Iris Erlings has created MYND, a Risoprinted zine that depicts works by the illustrator’s favourite modernist sculptors including Jean Arp, Barbara Hepworth and Henry Moore. “I’m really interested in sculpture and form, but I’ve only ever been good at making 2D images,” says Iris. “I decided I wanted to make drawings that represented the materiality, texture and physicality of these beautiful works. On top of that I mainly sourced referenced photos that came from old catalogues from around the 60s, where the image quality and high contrasts added another layer of texture to the sculptures.”
MYND is the first physical thing Iris has created having studied photography at LCC then realising a couple of years ago that illustration and drawing suited her better. “Illustration is particularly appealing as it just seems so limitless and it can be achieved mostly by just sitting at your desk without too much interference,” says Iris.
The illustrator describes her style as “detailed but relatively simple and clean” and this is echoed through her blue-tinged drawings that celebrate form and shape, and are packed with delicate intricacies. “The graphic element to my work is just as important as the content and the accuracy of the drawing,” she explains.
All of the works in MYND are representations of the female body. “I loved how the materials used – such as stone and marble, as well as the bold forms – really worked together to capture strong images of women,” Iris says. “Even where the surfaces had been chipped away at and some parts were missing, what’s left behind is this sturdy core.”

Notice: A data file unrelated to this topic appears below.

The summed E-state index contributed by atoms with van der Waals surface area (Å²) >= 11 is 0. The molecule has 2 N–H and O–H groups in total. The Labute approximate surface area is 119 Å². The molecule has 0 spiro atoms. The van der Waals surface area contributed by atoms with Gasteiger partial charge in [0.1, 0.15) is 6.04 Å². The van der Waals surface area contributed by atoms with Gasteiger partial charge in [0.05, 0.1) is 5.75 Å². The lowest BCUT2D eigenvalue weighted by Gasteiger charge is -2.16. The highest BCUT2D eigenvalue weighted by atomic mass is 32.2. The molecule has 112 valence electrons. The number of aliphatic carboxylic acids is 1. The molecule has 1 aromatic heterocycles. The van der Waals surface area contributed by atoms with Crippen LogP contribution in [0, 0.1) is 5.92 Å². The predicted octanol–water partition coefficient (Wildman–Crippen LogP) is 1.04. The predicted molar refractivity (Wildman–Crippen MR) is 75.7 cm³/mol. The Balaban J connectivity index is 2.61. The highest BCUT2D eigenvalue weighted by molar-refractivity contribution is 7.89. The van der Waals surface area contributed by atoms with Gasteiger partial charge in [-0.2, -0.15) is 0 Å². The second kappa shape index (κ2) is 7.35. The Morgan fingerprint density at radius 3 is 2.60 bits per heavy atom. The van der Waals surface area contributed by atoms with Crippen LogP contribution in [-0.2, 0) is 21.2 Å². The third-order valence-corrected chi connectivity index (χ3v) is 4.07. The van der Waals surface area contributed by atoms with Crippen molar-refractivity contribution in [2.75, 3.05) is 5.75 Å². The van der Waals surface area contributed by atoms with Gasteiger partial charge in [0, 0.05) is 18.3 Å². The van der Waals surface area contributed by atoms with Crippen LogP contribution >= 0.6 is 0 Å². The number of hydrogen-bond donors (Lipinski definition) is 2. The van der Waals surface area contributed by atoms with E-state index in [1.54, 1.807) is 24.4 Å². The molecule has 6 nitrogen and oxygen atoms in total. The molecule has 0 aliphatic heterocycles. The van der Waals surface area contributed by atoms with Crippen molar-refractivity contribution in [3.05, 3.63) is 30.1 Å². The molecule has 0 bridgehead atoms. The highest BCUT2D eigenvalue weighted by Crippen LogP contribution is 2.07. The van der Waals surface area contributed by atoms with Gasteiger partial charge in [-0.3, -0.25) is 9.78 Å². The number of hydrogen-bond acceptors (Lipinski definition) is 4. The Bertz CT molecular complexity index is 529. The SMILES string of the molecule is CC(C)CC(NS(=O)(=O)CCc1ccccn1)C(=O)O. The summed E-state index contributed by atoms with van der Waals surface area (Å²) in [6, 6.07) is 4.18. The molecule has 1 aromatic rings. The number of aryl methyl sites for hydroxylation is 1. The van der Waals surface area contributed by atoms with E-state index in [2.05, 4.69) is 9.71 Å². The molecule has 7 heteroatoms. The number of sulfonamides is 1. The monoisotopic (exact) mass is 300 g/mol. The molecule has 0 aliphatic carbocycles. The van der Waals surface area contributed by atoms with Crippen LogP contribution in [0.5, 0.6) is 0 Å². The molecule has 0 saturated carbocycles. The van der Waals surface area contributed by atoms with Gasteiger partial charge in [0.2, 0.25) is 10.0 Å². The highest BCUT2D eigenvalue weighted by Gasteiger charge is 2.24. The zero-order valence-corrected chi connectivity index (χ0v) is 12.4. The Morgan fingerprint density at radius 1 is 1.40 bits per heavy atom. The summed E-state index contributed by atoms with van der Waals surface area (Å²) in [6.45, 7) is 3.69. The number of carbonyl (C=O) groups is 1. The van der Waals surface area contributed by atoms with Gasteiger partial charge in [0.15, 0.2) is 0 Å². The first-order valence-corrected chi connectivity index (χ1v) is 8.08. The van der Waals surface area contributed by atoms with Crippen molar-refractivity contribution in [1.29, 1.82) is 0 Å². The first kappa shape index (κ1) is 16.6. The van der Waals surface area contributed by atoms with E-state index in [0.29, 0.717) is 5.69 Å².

Iris spent a long time researching the project trying to find the best images to reference as it was important to capture the catalogue aesthetic she was after. After measuring points on the page, Iris then began drawing the main outline. “From there it’s just very meticulous shading using a fairly soft pencil. Sometimes these drawings would take me days to complete as the surfaces of the materials were so complex and difficult to capture,” she explains.
“I chose Risograph printing mainly because I had seen a few friends use the technique and love the way their work had turned out. I used to use a photocopier a lot for my work, and the Risograph machine delivers a fairly similar feel, but without looking cheap. I also like the idea of the added layer of texture that would come through.”
Every aspect of the project is important to Iris’ process, from the research to the drawing, from composing an image to creating a book. “I want it to be really satisfying to look at and feel in your hands,” says the illustrator. “My favourite things to draw are the sorts of things that make you want to touch them when you see them, even if it’s just a chunk of rock, a slimy snail or even just an abstract shape. I kind of want the whole image to be mesmerising.”
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